This thesis gives a wide overview of the problems of the Java Card technology regarding fault attacks. This post will not talk Java Card or Smart Card specification. It also not descript about their manufacturing or usages.
A Smart Card needs to protect against numerous things. Where a traditional computer needs secure protocols to ensure that no data is leaked, a Smart Card is a computer in a hostile environment. Similar to a safe, it needs to ensure that no secret data can be learned by for example putting an ear to the safe and listening what happens inside when you turn the lock. These so called “side channels” will not be discussed here.
Next to protocol attacks, Smart Cards add an extra dimension to protect: the computer needs to be physically safe from tampering. Again, comparing to a safe, it should not be possible to open the safe and look what’s inside the safe. It has to withstand a number of techniques which directly attack the processor or its memory. For example, by freezing the chip so that it retains its memory information and then reading memory somehow is something which normal PC’s not commonly have to protect against. Similarly, by placing a voltage meter on the memory bus, it might be possible to learn the value of private keys whilst they are moved in memory. A Smart Card, however, is at the mercy of its attacker if not properly protected.
However, it is also important that when an error occurs during the execution of the program, no program requirements are violated — i.e. no secret information is exposed, no permissions are unduly granted, etc. An attack requiring a fault to occur is called a fault attacks. Errors almost never occur naturally, as the programs are usually rigorously tested and hardware is expected to be “perfect”. Because of this, programs are often not protected against errors. Assuming however that such an error exists, it needs to be controlled: when there is a chance of one in a billion that a fault occurs, it might be infeasible for an attack to use the protocol until such an error occurs. For a Smart Card, however, the computer can be in the hands of the attacker. The attacker could of course try to inject a fault himself. A real-life example of this were “un-loopers”, in which Smart Cards which granted access to pay-TV channels were injected a fault so that a single branching statement was effected: instead of denying access, the branch giving access was chosen [Fault Attacks on RSA with CRT]. The following figure gives a simple view of the three considered layers of the Java Card enabled Smart Card:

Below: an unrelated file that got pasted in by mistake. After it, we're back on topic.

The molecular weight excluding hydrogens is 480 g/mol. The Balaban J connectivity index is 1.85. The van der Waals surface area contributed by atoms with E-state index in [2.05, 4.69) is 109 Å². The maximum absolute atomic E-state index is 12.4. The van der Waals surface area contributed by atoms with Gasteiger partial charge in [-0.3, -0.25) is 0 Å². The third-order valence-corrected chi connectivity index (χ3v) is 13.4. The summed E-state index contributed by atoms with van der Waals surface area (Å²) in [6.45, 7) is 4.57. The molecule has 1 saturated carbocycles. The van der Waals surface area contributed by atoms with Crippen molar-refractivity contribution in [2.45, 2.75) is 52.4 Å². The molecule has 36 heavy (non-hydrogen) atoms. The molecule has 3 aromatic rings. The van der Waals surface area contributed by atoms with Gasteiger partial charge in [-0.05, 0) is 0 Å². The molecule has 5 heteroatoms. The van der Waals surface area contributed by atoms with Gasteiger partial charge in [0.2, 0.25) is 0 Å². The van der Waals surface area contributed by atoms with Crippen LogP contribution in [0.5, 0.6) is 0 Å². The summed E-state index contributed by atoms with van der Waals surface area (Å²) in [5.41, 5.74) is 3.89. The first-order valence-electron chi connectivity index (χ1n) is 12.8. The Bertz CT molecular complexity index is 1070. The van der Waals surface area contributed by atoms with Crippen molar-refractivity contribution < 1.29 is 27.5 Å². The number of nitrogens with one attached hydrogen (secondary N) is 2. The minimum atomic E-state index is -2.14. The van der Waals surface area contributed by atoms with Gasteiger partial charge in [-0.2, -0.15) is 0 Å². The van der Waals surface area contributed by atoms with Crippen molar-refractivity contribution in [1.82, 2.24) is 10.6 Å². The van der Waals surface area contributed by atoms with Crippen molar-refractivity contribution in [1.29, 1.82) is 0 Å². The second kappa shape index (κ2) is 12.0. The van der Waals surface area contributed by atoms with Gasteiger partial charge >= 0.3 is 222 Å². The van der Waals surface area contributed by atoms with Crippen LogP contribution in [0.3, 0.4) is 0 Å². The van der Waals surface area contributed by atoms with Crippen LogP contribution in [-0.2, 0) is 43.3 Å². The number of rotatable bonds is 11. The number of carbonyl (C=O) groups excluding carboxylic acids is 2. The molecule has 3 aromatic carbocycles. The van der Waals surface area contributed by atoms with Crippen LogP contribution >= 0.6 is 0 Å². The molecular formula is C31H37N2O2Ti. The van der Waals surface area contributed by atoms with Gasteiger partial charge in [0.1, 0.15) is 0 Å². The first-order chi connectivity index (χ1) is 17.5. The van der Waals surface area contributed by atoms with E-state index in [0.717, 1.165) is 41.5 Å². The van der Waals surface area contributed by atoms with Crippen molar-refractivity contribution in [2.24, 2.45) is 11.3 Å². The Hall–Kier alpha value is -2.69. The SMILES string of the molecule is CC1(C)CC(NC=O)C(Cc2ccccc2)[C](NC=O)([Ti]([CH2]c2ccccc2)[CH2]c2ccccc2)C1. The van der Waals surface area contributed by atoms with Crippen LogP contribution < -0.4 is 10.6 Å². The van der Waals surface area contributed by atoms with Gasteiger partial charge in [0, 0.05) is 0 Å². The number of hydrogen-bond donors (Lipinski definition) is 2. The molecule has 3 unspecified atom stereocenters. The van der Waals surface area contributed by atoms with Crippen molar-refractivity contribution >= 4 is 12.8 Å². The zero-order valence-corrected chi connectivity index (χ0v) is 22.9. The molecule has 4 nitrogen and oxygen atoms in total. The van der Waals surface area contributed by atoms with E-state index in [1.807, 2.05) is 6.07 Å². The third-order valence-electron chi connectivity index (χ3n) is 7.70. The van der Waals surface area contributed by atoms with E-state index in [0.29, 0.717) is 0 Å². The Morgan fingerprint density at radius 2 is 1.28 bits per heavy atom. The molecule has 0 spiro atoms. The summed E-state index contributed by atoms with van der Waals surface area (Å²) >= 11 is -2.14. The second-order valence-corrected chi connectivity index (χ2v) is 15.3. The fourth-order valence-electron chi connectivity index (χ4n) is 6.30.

An attack on any of these layers might potentially create a malfunctioning Smart Card. We here thus discuss each of the three layers.
Attacking the Application (Applet)
We first show how the security on the application level is handled. Any possible attacks due to interleaving should be handled by the JCRE. A quick glance at Application code shows that code generated for JavaCards goes through a number of steps:
1. Conversion .java to .class files
2. Conversion .class and .exp to .cap files and .exp files
3. Loading onto the card.
4. Execution on the card.
All of these depend on an amount of trust. The original files should be programmed correctly, else the compilation to class files leaves untrustworthy code. Similarly, the class files should remain corrects and unmodified when being converted to a cap file, and it should be exactly these files which are loaded onto the card. These should then be the same files which are executed. Throughout this process, the files should remain trusted. However, it (JavaCard Platform 2.2.1) is not required to have any verification on the.cap file during upload to assure it is of the proper format, as this could be too heavy a task for a SmartCard (or any other JavaCard enabled small device).
It is clear that there is a distinction between attacking the .class file, the .cap file, or when it is actually ’on-card’. We assume that attacks on a .class file are not very often to occur as these files are kept in a very trusted environment. Furthermore, we make a distinction between on-card attacks and off-card attacks: the one modifies the installed file, the others the .cap file. And, when modifying the application to actually produce a fault, the attack is not transient: any further use of the program continues to behave erroneously as the error persists. Yet when the ability is there to continually upload (correct) versions of the application, the problem can be circumvented by replacing the code. So the injected errors are not transient, but neither are they persistent.